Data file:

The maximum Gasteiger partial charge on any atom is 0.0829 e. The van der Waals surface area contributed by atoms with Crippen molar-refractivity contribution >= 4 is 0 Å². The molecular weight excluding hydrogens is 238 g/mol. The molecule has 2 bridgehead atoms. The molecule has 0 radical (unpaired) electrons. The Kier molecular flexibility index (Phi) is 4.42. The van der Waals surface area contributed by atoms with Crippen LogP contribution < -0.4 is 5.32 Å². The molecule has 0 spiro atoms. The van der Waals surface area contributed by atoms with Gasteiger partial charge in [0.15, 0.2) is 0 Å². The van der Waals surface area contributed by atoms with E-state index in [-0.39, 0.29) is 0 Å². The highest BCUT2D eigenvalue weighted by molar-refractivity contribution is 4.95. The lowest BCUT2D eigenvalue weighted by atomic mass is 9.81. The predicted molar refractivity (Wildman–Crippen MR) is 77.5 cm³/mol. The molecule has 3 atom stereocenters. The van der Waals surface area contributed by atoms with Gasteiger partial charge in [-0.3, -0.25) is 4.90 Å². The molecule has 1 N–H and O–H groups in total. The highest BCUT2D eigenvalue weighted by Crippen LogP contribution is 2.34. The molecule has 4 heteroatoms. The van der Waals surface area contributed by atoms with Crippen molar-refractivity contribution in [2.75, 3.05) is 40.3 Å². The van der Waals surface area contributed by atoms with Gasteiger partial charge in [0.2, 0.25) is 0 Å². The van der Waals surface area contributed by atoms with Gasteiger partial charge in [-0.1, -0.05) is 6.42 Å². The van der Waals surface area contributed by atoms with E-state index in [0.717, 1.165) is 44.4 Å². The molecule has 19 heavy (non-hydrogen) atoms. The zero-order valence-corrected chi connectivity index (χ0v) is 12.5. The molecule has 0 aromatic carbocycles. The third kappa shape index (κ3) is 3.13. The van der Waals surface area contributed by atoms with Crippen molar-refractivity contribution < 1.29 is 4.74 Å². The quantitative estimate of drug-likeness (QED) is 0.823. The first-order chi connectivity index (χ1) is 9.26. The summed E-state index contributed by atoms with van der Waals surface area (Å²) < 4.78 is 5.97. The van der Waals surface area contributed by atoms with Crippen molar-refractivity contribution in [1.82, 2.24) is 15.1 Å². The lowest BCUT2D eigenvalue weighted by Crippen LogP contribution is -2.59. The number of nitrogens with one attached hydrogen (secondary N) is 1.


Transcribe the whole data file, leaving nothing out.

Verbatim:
The maximum Gasteiger partial charge on any atom is 0.0829 e. The van der Waals surface area contributed by atoms with Crippen molar-refractivity contribution >= 4 is 0 Å². The molecular weight excluding hydrogens is 238 g/mol. The molecule has 2 bridgehead atoms. The molecule has 0 radical (unpaired) electrons. The Kier molecular flexibility index (Phi) is 4.42. The van der Waals surface area contributed by atoms with Crippen LogP contribution < -0.4 is 5.32 Å². The molecule has 0 spiro atoms. The van der Waals surface area contributed by atoms with Gasteiger partial charge in [0.15, 0.2) is 0 Å². The van der Waals surface area contributed by atoms with E-state index in [-0.39, 0.29) is 0 Å². The highest BCUT2D eigenvalue weighted by molar-refractivity contribution is 4.95. The lowest BCUT2D eigenvalue weighted by atomic mass is 9.81. The predicted molar refractivity (Wildman–Crippen MR) is 77.5 cm³/mol. The molecule has 3 atom stereocenters. The van der Waals surface area contributed by atoms with Gasteiger partial charge in [-0.3, -0.25) is 4.90 Å². The molecule has 1 N–H and O–H groups in total. The highest BCUT2D eigenvalue weighted by Crippen LogP contribution is 2.34. The molecule has 4 heteroatoms. The van der Waals surface area contributed by atoms with Crippen molar-refractivity contribution in [2.75, 3.05) is 40.3 Å². The van der Waals surface area contributed by atoms with Gasteiger partial charge in [0.2, 0.25) is 0 Å². The van der Waals surface area contributed by atoms with Gasteiger partial charge in [-0.1, -0.05) is 6.42 Å². The van der Waals surface area contributed by atoms with E-state index in [0.717, 1.165) is 44.4 Å². The molecule has 19 heavy (non-hydrogen) atoms. The zero-order valence-corrected chi connectivity index (χ0v) is 12.5. The molecule has 0 aromatic carbocycles. The third kappa shape index (κ3) is 3.13. The van der Waals surface area contributed by atoms with Crippen molar-refractivity contribution < 1.29 is 4.74 Å². The quantitative estimate of drug-likeness (QED) is 0.823. The first-order chi connectivity index (χ1) is 9.26. The summed E-state index contributed by atoms with van der Waals surface area (Å²) < 4.78 is 5.97. The van der Waals surface area contributed by atoms with Crippen molar-refractivity contribution in [1.82, 2.24) is 15.1 Å². The lowest BCUT2D eigenvalue weighted by Crippen LogP contribution is -2.59. The number of nitrogens with one attached hydrogen (secondary N) is 1.